April 29th, 2009 at 3:29 pm
The 81st legislative session is rapidly drawing to a close. The House and Senate have each passed their version of the budget for the next two years. A conference committee made up of members from each body will soon be named and get to work reconciling the differences in the two bills. A budget is the only piece of legislation that is constitutionally required to pass every legislative session. The Senate passed their budget on April 1 and the House worked to the wee hours of the morning of Saturday, April 18 to pass their version. Many reporters and other observers noted the relatively uncontroversial debate on the budget in the house which eventually passed unanimously, 149-0.
The remaining weeks of the session will be marked by an increased pace on the floor of both the House and the Senate as they each consider many of the hundreds of bills that have been reported by committees thus far. Legislators, lobbyists, advocates and citizens alike will be working hard to insure that their favorite bills find a place at the very busy table. The month of May will bring numerous deadlines that will determine the fate of bills that have not made it far enough in the legislative process to pass this session. Many bills that are doomed to fail on their own will likely be added as amendments to other bills with similar subject matter.
As with every session the CLC has a long list of bills that we have been working to pass or to prevent from passing. The following list is made up of key bills in each of our issue areas along with where they are in the legislative process. We have included links to other organizations that are also working in Austin on these bills. Please contact the CLC in our Austin office to find out how you can best lend your voice to support or oppose a bill that you care about.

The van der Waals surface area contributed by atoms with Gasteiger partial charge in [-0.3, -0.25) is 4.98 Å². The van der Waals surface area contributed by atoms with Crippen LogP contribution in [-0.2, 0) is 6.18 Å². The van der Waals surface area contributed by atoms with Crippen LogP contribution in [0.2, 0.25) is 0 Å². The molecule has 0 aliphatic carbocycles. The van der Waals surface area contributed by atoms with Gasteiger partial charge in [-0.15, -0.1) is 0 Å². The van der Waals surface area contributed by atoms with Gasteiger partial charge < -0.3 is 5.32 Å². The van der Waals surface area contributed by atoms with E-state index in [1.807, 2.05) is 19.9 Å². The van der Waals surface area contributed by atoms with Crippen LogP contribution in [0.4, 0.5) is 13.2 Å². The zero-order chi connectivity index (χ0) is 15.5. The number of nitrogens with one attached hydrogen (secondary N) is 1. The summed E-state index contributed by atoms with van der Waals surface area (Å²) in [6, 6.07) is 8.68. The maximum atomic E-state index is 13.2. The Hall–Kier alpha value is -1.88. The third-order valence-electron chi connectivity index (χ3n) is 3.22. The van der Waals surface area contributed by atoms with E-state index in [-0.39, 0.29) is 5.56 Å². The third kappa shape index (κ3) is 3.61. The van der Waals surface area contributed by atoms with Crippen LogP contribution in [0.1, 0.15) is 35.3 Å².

Alcohol & Addiction
SB 1344 – Sen. Watson (D-Austin) Heard in Senate Ed on 4/16 Suzii testified recommended for local and uncontested. 4/21 This bill would require the State Board of Education, in adopting the essential knowledge and skills for the health curriculum, to adopt essential knowledge and skills that address the dangers, causes, consequences, signs, symptoms, and treatment of binge drinking and alcohol poisoning. Requires the Texas Education Agency to compile a list of evidence-based alcohol awareness programs from which a school district is required to choose a program to use in the district’s middle school, junior high school, and high school health curriculum.
HB 2096 – Rep. Eissler (R-The Woodlands) This bill would create a keg registration program in Texas that would attach information regarding the purchaser to a keg of beer. This law would help law enforcement officials easily identify an individual who has served alcohol to a minor in a party setting that is raided by police. The CLC testified in favor of this bill and it is currently pending in the Licensing and Administrative Procedure Committee.
Children & Family Issues
SB 2248 – Sen. Zaffirini (D-Laredo) This bill directs public school systems to provide transition assistance students in foster care to ease the process of changing schools. Passed Senate Education and recommended for local and uncontested calendar.
SB 282 – Sen. Nelson (R- Lewisville) This bill creates a nutrition outreach program through the Texas Department of Agriculture to promote better health and nutrition programs and prevent obesity among children in this state. It also creates a grant program that promotes nutrition education. Passed the Senate on 4/21 and will move to the Hosue.